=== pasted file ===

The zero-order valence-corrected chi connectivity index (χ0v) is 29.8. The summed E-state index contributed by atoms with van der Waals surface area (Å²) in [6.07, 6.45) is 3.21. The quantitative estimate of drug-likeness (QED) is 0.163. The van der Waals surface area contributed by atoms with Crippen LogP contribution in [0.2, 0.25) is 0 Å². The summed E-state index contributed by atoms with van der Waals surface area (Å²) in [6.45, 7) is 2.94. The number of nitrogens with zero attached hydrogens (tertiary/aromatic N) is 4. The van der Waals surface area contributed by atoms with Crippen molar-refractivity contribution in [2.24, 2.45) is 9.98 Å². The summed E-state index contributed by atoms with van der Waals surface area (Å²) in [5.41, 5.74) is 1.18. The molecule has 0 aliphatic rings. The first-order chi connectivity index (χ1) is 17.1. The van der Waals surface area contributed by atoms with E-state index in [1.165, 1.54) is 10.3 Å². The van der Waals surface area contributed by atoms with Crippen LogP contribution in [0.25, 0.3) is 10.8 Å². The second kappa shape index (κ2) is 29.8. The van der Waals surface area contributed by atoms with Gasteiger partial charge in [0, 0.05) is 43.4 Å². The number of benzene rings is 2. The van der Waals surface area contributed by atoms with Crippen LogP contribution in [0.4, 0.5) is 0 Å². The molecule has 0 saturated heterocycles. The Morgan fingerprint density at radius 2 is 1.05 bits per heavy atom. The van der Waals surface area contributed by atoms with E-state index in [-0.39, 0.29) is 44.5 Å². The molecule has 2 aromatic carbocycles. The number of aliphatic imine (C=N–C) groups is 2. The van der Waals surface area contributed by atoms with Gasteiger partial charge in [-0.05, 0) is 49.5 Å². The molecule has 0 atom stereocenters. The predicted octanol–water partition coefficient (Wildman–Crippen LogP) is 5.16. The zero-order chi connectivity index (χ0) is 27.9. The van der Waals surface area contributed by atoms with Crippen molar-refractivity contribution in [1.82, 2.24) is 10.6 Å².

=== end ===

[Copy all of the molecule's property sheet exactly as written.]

The zero-order valence-corrected chi connectivity index (χ0v) is 29.8. The summed E-state index contributed by atoms with van der Waals surface area (Å²) in [6.07, 6.45) is 3.21. The quantitative estimate of drug-likeness (QED) is 0.163. The van der Waals surface area contributed by atoms with Crippen LogP contribution in [0.2, 0.25) is 0 Å². The summed E-state index contributed by atoms with van der Waals surface area (Å²) in [6.45, 7) is 2.94. The number of nitrogens with zero attached hydrogens (tertiary/aromatic N) is 4. The van der Waals surface area contributed by atoms with Crippen molar-refractivity contribution in [2.24, 2.45) is 9.98 Å². The summed E-state index contributed by atoms with van der Waals surface area (Å²) in [5.41, 5.74) is 1.18. The molecule has 0 aliphatic rings. The first-order chi connectivity index (χ1) is 17.1. The van der Waals surface area contributed by atoms with E-state index in [1.165, 1.54) is 10.3 Å². The van der Waals surface area contributed by atoms with Crippen LogP contribution in [0.25, 0.3) is 10.8 Å². The second kappa shape index (κ2) is 29.8. The van der Waals surface area contributed by atoms with Gasteiger partial charge in [0, 0.05) is 43.4 Å². The number of benzene rings is 2. The van der Waals surface area contributed by atoms with Crippen LogP contribution in [0.4, 0.5) is 0 Å². The molecule has 0 saturated heterocycles. The Morgan fingerprint density at radius 2 is 1.05 bits per heavy atom. The van der Waals surface area contributed by atoms with E-state index in [-0.39, 0.29) is 44.5 Å². The molecule has 2 aromatic carbocycles. The number of aliphatic imine (C=N–C) groups is 2. The van der Waals surface area contributed by atoms with Gasteiger partial charge in [-0.05, 0) is 49.5 Å². The molecule has 0 atom stereocenters. The predicted octanol–water partition coefficient (Wildman–Crippen LogP) is 5.16. The zero-order chi connectivity index (χ0) is 27.9. The van der Waals surface area contributed by atoms with Crippen molar-refractivity contribution in [1.82, 2.24) is 10.6 Å².